A Warsaw court sentenced activist Justyna Wydzhinska to eight months of compulsory labor, finding her guilty of “illegally assisting in an abortion”. As the Russian service of the BBC writes, this is the first criminal case of this type that has been considered by a court in Poland.
Vydzhinskaya collaborates with the Aborcyjny Dream Team organization. In February 2020, as Meduza wrote earlier, she was approached by a woman named Anya, who was 12 weeks pregnant. She said she was in an abusive relationship, wanted an abortion, was going to Germany for it, but her husband wouldn’t let her go. Wyjinska sent abortion pills to the woman (the organization has done this before, but sent the pills from abroad, which is considered legal).
The package containing pills was received by the husband of a woman who wanted to terminate the pregnancy and contacted the police. A criminal case was opened against Vydzhinskaya, accusing her of “illegal complicity in abortion” and illegal circulation of drugs (the court acquitted Vydzhinskaya on this point).
Speaking at court with the last word, Vydzhinskaya, in particular, saidthat Polish abortion laws are cruel and senseless. Women who decide to terminate an unwanted pregnancy, she pointed out, will still have abortions, but in states where artificial termination of pregnancy is prohibited, they are forced to resort to dangerous methods – or they must go to neighboring countries.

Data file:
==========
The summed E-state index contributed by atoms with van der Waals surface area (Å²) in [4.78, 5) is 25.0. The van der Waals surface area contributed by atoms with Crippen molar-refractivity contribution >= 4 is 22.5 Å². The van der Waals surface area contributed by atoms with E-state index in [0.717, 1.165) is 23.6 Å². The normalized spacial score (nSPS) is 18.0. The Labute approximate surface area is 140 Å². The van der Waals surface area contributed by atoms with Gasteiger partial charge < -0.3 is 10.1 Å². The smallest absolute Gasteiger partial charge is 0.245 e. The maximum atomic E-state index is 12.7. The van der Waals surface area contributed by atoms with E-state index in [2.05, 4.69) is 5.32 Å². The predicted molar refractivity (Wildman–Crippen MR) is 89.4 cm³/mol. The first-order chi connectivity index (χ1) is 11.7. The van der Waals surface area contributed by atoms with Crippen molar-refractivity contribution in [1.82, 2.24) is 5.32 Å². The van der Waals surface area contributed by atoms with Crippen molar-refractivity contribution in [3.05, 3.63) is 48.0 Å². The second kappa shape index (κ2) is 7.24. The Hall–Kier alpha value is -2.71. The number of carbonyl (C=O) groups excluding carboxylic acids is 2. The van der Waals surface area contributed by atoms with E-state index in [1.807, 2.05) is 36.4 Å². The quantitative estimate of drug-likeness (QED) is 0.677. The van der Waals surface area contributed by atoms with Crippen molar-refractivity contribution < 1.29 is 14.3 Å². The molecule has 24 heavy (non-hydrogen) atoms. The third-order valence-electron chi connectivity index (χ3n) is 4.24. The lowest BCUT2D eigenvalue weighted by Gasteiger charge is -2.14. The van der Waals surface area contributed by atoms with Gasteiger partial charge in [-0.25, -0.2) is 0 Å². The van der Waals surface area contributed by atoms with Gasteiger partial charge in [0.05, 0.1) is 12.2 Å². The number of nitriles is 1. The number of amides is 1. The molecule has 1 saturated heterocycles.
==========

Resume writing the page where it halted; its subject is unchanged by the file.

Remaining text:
“I was pushed to help when no one else was willing or able to help me. For me, helping Anya was something obvious, dignified and honest. If I had a full understanding of the conditions Anya was living in, not only would I send her pills, but I would also stay in touch to support her while taking medicine so she wouldn’t feel alone, so she have someone who listens to her, who won’t leave her alone, who will hold her hand,” she added.
The activist pleaded not guilty. She will challenge the verdict. Aborcyjny’s dream team, commenting on Vydzhinskaya’s verdict, stressed that they believed she was “guilty of providing help”.
Poland has one of the toughest anti-abortion laws in Europe. From 1993 to 2021, it was permitted to have an abortion if a woman was raped, if the pregnancy threatened her health or life, and also if the fetus presented an incurable pathology. At the end of January 2021, despite massive protests, the Constitutional Court ruled that fetal pathology, which was the basis for the vast majority of abortions in the country, cannot be grounds for abortion.